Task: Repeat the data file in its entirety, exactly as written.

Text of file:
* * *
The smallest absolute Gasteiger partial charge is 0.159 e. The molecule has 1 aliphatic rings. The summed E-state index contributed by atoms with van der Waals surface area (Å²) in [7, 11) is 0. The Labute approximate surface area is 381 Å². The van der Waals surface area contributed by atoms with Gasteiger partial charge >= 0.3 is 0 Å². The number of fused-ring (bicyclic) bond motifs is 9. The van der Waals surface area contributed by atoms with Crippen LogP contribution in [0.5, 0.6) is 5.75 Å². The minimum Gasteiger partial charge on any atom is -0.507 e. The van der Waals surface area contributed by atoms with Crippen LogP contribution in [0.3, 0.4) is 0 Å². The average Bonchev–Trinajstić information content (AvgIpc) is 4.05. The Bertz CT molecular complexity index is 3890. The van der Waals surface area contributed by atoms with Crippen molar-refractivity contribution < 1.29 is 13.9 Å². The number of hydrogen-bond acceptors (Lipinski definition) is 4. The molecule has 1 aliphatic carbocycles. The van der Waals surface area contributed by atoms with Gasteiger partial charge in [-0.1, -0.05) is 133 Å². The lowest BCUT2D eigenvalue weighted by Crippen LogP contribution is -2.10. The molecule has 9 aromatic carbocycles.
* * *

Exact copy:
The smallest absolute Gasteiger partial charge is 0.159 e. The molecule has 1 aliphatic rings. The summed E-state index contributed by atoms with van der Waals surface area (Å²) in [7, 11) is 0. The Labute approximate surface area is 381 Å². The van der Waals surface area contributed by atoms with Gasteiger partial charge >= 0.3 is 0 Å². The number of fused-ring (bicyclic) bond motifs is 9. The van der Waals surface area contributed by atoms with Crippen LogP contribution in [0.5, 0.6) is 5.75 Å². The minimum Gasteiger partial charge on any atom is -0.507 e. The van der Waals surface area contributed by atoms with Crippen LogP contribution in [0.3, 0.4) is 0 Å². The average Bonchev–Trinajstić information content (AvgIpc) is 4.05. The Bertz CT molecular complexity index is 3890. The van der Waals surface area contributed by atoms with Crippen molar-refractivity contribution < 1.29 is 13.9 Å². The number of hydrogen-bond acceptors (Lipinski definition) is 4. The molecule has 1 aliphatic carbocycles. The van der Waals surface area contributed by atoms with Gasteiger partial charge in [-0.1, -0.05) is 133 Å². The lowest BCUT2D eigenvalue weighted by Crippen LogP contribution is -2.10. The molecule has 9 aromatic carbocycles.